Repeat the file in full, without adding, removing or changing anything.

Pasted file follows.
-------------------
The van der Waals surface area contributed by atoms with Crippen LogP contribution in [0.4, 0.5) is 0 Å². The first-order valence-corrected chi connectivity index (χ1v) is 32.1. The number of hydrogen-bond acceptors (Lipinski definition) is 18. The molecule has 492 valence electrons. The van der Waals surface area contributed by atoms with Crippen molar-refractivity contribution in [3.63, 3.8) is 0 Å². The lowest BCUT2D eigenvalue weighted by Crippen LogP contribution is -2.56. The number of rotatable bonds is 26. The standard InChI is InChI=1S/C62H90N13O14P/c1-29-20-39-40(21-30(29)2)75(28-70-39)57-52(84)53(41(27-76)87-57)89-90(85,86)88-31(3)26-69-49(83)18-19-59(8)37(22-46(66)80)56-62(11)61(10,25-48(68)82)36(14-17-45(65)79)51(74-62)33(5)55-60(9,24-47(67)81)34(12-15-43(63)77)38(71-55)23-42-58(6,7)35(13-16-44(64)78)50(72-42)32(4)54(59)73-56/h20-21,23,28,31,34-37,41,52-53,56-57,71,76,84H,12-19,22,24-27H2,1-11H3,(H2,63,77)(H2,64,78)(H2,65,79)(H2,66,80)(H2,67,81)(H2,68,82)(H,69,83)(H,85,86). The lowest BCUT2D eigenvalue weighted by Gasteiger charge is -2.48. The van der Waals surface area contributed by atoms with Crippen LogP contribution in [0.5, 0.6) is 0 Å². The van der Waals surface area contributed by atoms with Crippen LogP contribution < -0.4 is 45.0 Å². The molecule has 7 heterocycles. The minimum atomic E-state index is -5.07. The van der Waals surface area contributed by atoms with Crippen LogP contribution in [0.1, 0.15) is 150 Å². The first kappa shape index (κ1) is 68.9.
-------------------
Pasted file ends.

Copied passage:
The van der Waals surface area contributed by atoms with Crippen LogP contribution in [0.4, 0.5) is 0 Å². The first-order valence-corrected chi connectivity index (χ1v) is 32.1. The number of hydrogen-bond acceptors (Lipinski definition) is 18. The molecule has 492 valence electrons. The van der Waals surface area contributed by atoms with Crippen molar-refractivity contribution in [3.63, 3.8) is 0 Å². The lowest BCUT2D eigenvalue weighted by Crippen LogP contribution is -2.56. The number of rotatable bonds is 26. The standard InChI is InChI=1S/C62H90N13O14P/c1-29-20-39-40(21-30(29)2)75(28-70-39)57-52(84)53(41(27-76)87-57)89-90(85,86)88-31(3)26-69-49(83)18-19-59(8)37(22-46(66)80)56-62(11)61(10,25-48(68)82)36(14-17-45(65)79)51(74-62)33(5)55-60(9,24-47(67)81)34(12-15-43(63)77)38(71-55)23-42-58(6,7)35(13-16-44(64)78)50(72-42)32(4)54(59)73-56/h20-21,23,28,31,34-37,41,52-53,56-57,71,76,84H,12-19,22,24-27H2,1-11H3,(H2,63,77)(H2,64,78)(H2,65,79)(H2,66,80)(H2,67,81)(H2,68,82)(H,69,83)(H,85,86). The lowest BCUT2D eigenvalue weighted by Gasteiger charge is -2.48. The van der Waals surface area contributed by atoms with Crippen LogP contribution in [0.5, 0.6) is 0 Å². The van der Waals surface area contributed by atoms with Crippen LogP contribution < -0.4 is 45.0 Å². The molecule has 7 heterocycles. The minimum atomic E-state index is -5.07. The van der Waals surface area contributed by atoms with Crippen LogP contribution in [0.1, 0.15) is 150 Å². The first kappa shape index (κ1) is 68.9.